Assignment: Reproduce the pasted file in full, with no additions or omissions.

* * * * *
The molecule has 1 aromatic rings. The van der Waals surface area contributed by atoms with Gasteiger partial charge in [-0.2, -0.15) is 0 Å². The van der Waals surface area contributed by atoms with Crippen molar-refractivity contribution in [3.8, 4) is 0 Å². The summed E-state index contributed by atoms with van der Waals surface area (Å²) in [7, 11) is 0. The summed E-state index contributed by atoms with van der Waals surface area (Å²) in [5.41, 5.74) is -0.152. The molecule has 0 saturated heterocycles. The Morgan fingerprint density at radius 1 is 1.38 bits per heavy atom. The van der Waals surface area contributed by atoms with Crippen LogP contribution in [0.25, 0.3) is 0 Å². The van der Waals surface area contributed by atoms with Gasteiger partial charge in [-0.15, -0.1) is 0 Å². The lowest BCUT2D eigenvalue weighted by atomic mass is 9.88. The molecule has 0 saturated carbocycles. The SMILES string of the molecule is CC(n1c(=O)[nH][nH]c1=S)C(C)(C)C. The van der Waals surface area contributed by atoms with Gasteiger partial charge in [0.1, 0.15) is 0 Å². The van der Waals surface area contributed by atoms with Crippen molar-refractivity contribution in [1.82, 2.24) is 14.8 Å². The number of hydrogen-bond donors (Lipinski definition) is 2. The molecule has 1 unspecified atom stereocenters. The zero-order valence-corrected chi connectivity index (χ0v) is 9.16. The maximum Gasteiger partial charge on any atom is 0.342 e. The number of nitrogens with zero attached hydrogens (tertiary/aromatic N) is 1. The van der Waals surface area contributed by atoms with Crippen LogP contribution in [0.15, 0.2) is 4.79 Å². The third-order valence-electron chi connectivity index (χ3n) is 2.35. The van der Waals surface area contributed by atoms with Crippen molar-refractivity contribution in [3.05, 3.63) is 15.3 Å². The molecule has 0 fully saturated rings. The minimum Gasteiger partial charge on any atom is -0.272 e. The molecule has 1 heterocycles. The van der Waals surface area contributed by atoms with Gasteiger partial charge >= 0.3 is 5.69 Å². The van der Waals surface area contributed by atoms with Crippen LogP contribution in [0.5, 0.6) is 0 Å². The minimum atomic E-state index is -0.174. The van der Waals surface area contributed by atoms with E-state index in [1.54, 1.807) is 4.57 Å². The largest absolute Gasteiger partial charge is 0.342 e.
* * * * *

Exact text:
The molecule has 1 aromatic rings. The van der Waals surface area contributed by atoms with Gasteiger partial charge in [-0.2, -0.15) is 0 Å². The van der Waals surface area contributed by atoms with Crippen molar-refractivity contribution in [3.8, 4) is 0 Å². The summed E-state index contributed by atoms with van der Waals surface area (Å²) in [7, 11) is 0. The summed E-state index contributed by atoms with van der Waals surface area (Å²) in [5.41, 5.74) is -0.152. The molecule has 0 saturated heterocycles. The Morgan fingerprint density at radius 1 is 1.38 bits per heavy atom. The van der Waals surface area contributed by atoms with Crippen LogP contribution in [0.25, 0.3) is 0 Å². The van der Waals surface area contributed by atoms with Gasteiger partial charge in [-0.15, -0.1) is 0 Å². The lowest BCUT2D eigenvalue weighted by atomic mass is 9.88. The molecule has 0 saturated carbocycles. The SMILES string of the molecule is CC(n1c(=O)[nH][nH]c1=S)C(C)(C)C. The van der Waals surface area contributed by atoms with Gasteiger partial charge in [0.1, 0.15) is 0 Å². The van der Waals surface area contributed by atoms with Crippen molar-refractivity contribution in [1.82, 2.24) is 14.8 Å². The number of hydrogen-bond donors (Lipinski definition) is 2. The molecule has 1 unspecified atom stereocenters. The zero-order valence-corrected chi connectivity index (χ0v) is 9.16. The maximum Gasteiger partial charge on any atom is 0.342 e. The number of nitrogens with zero attached hydrogens (tertiary/aromatic N) is 1. The van der Waals surface area contributed by atoms with Crippen LogP contribution in [0.15, 0.2) is 4.79 Å². The third-order valence-electron chi connectivity index (χ3n) is 2.35. The van der Waals surface area contributed by atoms with Crippen molar-refractivity contribution in [3.05, 3.63) is 15.3 Å². The molecule has 0 fully saturated rings. The minimum Gasteiger partial charge on any atom is -0.272 e. The molecule has 1 heterocycles. The van der Waals surface area contributed by atoms with Gasteiger partial charge >= 0.3 is 5.69 Å². The van der Waals surface area contributed by atoms with Crippen LogP contribution in [0.5, 0.6) is 0 Å². The minimum atomic E-state index is -0.174. The van der Waals surface area contributed by atoms with E-state index in [1.54, 1.807) is 4.57 Å². The largest absolute Gasteiger partial charge is 0.342 e.